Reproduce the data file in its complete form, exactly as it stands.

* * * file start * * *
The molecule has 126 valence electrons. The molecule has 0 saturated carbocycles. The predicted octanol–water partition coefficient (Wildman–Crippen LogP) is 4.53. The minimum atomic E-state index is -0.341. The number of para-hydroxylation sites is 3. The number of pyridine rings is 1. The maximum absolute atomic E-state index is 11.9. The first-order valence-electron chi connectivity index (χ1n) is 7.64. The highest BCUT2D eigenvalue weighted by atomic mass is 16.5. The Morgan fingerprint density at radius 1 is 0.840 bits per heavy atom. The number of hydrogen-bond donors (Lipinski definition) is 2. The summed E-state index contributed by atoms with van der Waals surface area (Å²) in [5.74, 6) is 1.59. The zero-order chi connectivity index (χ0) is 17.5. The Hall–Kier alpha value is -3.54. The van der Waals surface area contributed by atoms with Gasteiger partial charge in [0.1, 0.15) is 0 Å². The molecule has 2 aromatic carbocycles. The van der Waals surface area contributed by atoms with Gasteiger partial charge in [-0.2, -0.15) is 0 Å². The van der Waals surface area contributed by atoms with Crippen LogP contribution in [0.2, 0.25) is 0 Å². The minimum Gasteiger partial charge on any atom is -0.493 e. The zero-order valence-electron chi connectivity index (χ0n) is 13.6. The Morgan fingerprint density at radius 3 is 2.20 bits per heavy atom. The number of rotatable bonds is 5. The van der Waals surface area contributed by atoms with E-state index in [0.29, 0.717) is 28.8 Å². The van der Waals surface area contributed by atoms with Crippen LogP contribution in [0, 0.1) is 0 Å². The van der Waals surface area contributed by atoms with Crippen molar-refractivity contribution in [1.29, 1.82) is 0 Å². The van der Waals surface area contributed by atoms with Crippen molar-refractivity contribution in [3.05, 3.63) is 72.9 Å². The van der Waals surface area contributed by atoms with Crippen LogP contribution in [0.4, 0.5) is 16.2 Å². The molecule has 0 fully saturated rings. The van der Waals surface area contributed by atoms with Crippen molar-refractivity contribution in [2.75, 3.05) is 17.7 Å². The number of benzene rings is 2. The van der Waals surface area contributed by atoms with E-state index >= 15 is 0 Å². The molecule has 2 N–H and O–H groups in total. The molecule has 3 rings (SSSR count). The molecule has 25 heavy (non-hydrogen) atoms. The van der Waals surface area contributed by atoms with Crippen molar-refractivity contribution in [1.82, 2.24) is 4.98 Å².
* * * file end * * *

The molecule has 126 valence electrons. The molecule has 0 saturated carbocycles. The predicted octanol–water partition coefficient (Wildman–Crippen LogP) is 4.53. The minimum atomic E-state index is -0.341. The number of para-hydroxylation sites is 3. The number of pyridine rings is 1. The maximum absolute atomic E-state index is 11.9. The first-order valence-electron chi connectivity index (χ1n) is 7.64. The highest BCUT2D eigenvalue weighted by atomic mass is 16.5. The Morgan fingerprint density at radius 1 is 0.840 bits per heavy atom. The number of hydrogen-bond donors (Lipinski definition) is 2. The summed E-state index contributed by atoms with van der Waals surface area (Å²) in [5.74, 6) is 1.59. The zero-order chi connectivity index (χ0) is 17.5. The Hall–Kier alpha value is -3.54. The van der Waals surface area contributed by atoms with Gasteiger partial charge in [0.1, 0.15) is 0 Å². The molecule has 2 aromatic carbocycles. The van der Waals surface area contributed by atoms with Gasteiger partial charge in [-0.2, -0.15) is 0 Å². The van der Waals surface area contributed by atoms with Crippen LogP contribution in [0.2, 0.25) is 0 Å². The minimum Gasteiger partial charge on any atom is -0.493 e. The zero-order valence-electron chi connectivity index (χ0n) is 13.6. The Morgan fingerprint density at radius 3 is 2.20 bits per heavy atom. The number of rotatable bonds is 5. The van der Waals surface area contributed by atoms with E-state index in [0.29, 0.717) is 28.8 Å². The van der Waals surface area contributed by atoms with Crippen LogP contribution in [0, 0.1) is 0 Å². The van der Waals surface area contributed by atoms with Crippen molar-refractivity contribution in [1.29, 1.82) is 0 Å². The van der Waals surface area contributed by atoms with Crippen molar-refractivity contribution in [3.05, 3.63) is 72.9 Å². The van der Waals surface area contributed by atoms with Crippen LogP contribution in [0.4, 0.5) is 16.2 Å². The molecule has 0 fully saturated rings. The van der Waals surface area contributed by atoms with Crippen molar-refractivity contribution in [2.75, 3.05) is 17.7 Å². The number of benzene rings is 2. The van der Waals surface area contributed by atoms with E-state index >= 15 is 0 Å². The molecule has 2 N–H and O–H groups in total. The molecule has 3 rings (SSSR count). The molecule has 25 heavy (non-hydrogen) atoms. The van der Waals surface area contributed by atoms with Crippen molar-refractivity contribution in [1.82, 2.24) is 4.98 Å².